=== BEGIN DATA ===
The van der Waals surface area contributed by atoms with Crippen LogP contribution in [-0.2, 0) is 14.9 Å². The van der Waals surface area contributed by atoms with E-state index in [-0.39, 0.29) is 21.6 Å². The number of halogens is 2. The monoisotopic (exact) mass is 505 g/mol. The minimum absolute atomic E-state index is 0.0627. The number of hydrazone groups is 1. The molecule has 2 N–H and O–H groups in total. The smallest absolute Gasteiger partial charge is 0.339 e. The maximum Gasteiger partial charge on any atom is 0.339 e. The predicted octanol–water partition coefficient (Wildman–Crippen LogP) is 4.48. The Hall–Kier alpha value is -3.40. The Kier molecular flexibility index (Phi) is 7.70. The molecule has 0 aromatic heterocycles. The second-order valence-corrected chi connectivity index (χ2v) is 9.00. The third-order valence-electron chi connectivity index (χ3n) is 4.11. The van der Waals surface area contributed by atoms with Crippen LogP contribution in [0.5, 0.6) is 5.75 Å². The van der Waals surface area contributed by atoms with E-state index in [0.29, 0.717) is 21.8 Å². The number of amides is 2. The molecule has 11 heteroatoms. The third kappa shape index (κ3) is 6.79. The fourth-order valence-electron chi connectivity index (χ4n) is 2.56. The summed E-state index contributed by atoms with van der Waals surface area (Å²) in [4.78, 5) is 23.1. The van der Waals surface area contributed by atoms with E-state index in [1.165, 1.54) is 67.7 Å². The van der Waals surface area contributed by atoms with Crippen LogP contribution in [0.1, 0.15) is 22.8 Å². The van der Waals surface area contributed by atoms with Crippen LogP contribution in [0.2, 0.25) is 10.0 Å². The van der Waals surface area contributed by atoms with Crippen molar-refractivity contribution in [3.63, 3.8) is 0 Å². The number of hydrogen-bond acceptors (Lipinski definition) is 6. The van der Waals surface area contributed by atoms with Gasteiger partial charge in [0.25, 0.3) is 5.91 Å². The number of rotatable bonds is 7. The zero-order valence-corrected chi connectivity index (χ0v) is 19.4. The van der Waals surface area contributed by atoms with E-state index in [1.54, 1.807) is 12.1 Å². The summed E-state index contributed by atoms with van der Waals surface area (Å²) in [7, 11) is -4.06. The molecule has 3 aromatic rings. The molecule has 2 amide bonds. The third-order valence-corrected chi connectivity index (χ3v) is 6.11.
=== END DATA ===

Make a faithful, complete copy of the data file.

The van der Waals surface area contributed by atoms with Crippen LogP contribution in [-0.2, 0) is 14.9 Å². The van der Waals surface area contributed by atoms with E-state index in [-0.39, 0.29) is 21.6 Å². The number of halogens is 2. The monoisotopic (exact) mass is 505 g/mol. The minimum absolute atomic E-state index is 0.0627. The number of hydrazone groups is 1. The molecule has 2 N–H and O–H groups in total. The smallest absolute Gasteiger partial charge is 0.339 e. The maximum Gasteiger partial charge on any atom is 0.339 e. The predicted octanol–water partition coefficient (Wildman–Crippen LogP) is 4.48. The Hall–Kier alpha value is -3.40. The Kier molecular flexibility index (Phi) is 7.70. The molecule has 0 aromatic heterocycles. The second-order valence-corrected chi connectivity index (χ2v) is 9.00. The third-order valence-electron chi connectivity index (χ3n) is 4.11. The van der Waals surface area contributed by atoms with Crippen LogP contribution in [0.5, 0.6) is 5.75 Å². The van der Waals surface area contributed by atoms with E-state index in [0.29, 0.717) is 21.8 Å². The number of amides is 2. The molecule has 11 heteroatoms. The third kappa shape index (κ3) is 6.79. The fourth-order valence-electron chi connectivity index (χ4n) is 2.56. The summed E-state index contributed by atoms with van der Waals surface area (Å²) in [4.78, 5) is 23.1. The van der Waals surface area contributed by atoms with E-state index in [1.165, 1.54) is 67.7 Å². The van der Waals surface area contributed by atoms with Crippen LogP contribution in [0.1, 0.15) is 22.8 Å². The van der Waals surface area contributed by atoms with Crippen LogP contribution in [0.2, 0.25) is 10.0 Å². The van der Waals surface area contributed by atoms with Crippen molar-refractivity contribution in [3.63, 3.8) is 0 Å². The number of hydrogen-bond acceptors (Lipinski definition) is 6. The van der Waals surface area contributed by atoms with Gasteiger partial charge in [0.25, 0.3) is 5.91 Å². The number of rotatable bonds is 7. The zero-order valence-corrected chi connectivity index (χ0v) is 19.4. The van der Waals surface area contributed by atoms with E-state index in [1.54, 1.807) is 12.1 Å². The summed E-state index contributed by atoms with van der Waals surface area (Å²) in [7, 11) is -4.06. The molecule has 3 aromatic rings. The molecule has 2 amide bonds. The third-order valence-corrected chi connectivity index (χ3v) is 6.11.